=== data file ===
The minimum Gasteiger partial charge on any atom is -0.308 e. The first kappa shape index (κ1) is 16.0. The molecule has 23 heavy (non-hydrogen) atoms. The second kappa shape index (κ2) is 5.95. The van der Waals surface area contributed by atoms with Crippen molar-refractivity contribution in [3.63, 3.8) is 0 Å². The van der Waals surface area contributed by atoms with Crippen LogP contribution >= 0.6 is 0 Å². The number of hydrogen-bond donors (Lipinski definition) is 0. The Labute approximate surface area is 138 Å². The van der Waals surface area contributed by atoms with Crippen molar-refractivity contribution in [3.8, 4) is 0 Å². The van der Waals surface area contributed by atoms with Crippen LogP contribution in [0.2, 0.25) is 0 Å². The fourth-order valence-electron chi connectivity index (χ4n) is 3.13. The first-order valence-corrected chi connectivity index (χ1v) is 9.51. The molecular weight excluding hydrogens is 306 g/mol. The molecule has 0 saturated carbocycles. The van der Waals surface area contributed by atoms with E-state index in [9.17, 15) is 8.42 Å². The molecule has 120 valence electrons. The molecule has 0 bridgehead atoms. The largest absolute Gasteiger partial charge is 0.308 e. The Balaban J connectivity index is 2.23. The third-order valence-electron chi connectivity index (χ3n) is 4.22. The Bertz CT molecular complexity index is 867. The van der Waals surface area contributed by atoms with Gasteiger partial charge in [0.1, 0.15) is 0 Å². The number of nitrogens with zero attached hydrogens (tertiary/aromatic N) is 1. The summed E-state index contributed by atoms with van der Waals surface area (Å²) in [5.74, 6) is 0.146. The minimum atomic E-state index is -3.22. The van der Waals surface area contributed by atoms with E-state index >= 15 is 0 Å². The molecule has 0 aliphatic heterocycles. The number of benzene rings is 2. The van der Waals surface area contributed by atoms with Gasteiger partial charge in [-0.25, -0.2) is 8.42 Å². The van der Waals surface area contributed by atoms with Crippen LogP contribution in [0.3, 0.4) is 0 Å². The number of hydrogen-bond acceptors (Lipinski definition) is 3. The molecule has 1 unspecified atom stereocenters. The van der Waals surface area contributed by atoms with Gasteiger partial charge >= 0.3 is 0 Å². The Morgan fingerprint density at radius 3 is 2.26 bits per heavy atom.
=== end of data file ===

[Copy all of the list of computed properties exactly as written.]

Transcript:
The minimum Gasteiger partial charge on any atom is -0.308 e. The first kappa shape index (κ1) is 16.0. The molecule has 23 heavy (non-hydrogen) atoms. The second kappa shape index (κ2) is 5.95. The van der Waals surface area contributed by atoms with Crippen molar-refractivity contribution in [3.63, 3.8) is 0 Å². The van der Waals surface area contributed by atoms with Crippen LogP contribution >= 0.6 is 0 Å². The number of hydrogen-bond donors (Lipinski definition) is 0. The Labute approximate surface area is 138 Å². The van der Waals surface area contributed by atoms with Crippen molar-refractivity contribution in [3.8, 4) is 0 Å². The van der Waals surface area contributed by atoms with Crippen LogP contribution in [0.2, 0.25) is 0 Å². The fourth-order valence-electron chi connectivity index (χ4n) is 3.13. The first-order valence-corrected chi connectivity index (χ1v) is 9.51. The molecular weight excluding hydrogens is 306 g/mol. The molecule has 0 saturated carbocycles. The van der Waals surface area contributed by atoms with E-state index in [9.17, 15) is 8.42 Å². The molecule has 120 valence electrons. The molecule has 0 bridgehead atoms. The largest absolute Gasteiger partial charge is 0.308 e. The Balaban J connectivity index is 2.23. The third-order valence-electron chi connectivity index (χ3n) is 4.22. The Bertz CT molecular complexity index is 867. The van der Waals surface area contributed by atoms with Gasteiger partial charge in [0.1, 0.15) is 0 Å². The number of nitrogens with zero attached hydrogens (tertiary/aromatic N) is 1. The summed E-state index contributed by atoms with van der Waals surface area (Å²) in [5.74, 6) is 0.146. The minimum atomic E-state index is -3.22. The van der Waals surface area contributed by atoms with E-state index >= 15 is 0 Å². The molecule has 0 aliphatic heterocycles. The number of benzene rings is 2. The van der Waals surface area contributed by atoms with Gasteiger partial charge in [-0.25, -0.2) is 8.42 Å². The van der Waals surface area contributed by atoms with Crippen LogP contribution in [0.3, 0.4) is 0 Å². The number of hydrogen-bond acceptors (Lipinski definition) is 3. The molecule has 1 unspecified atom stereocenters. The van der Waals surface area contributed by atoms with Gasteiger partial charge >= 0.3 is 0 Å². The Morgan fingerprint density at radius 3 is 2.26 bits per heavy atom.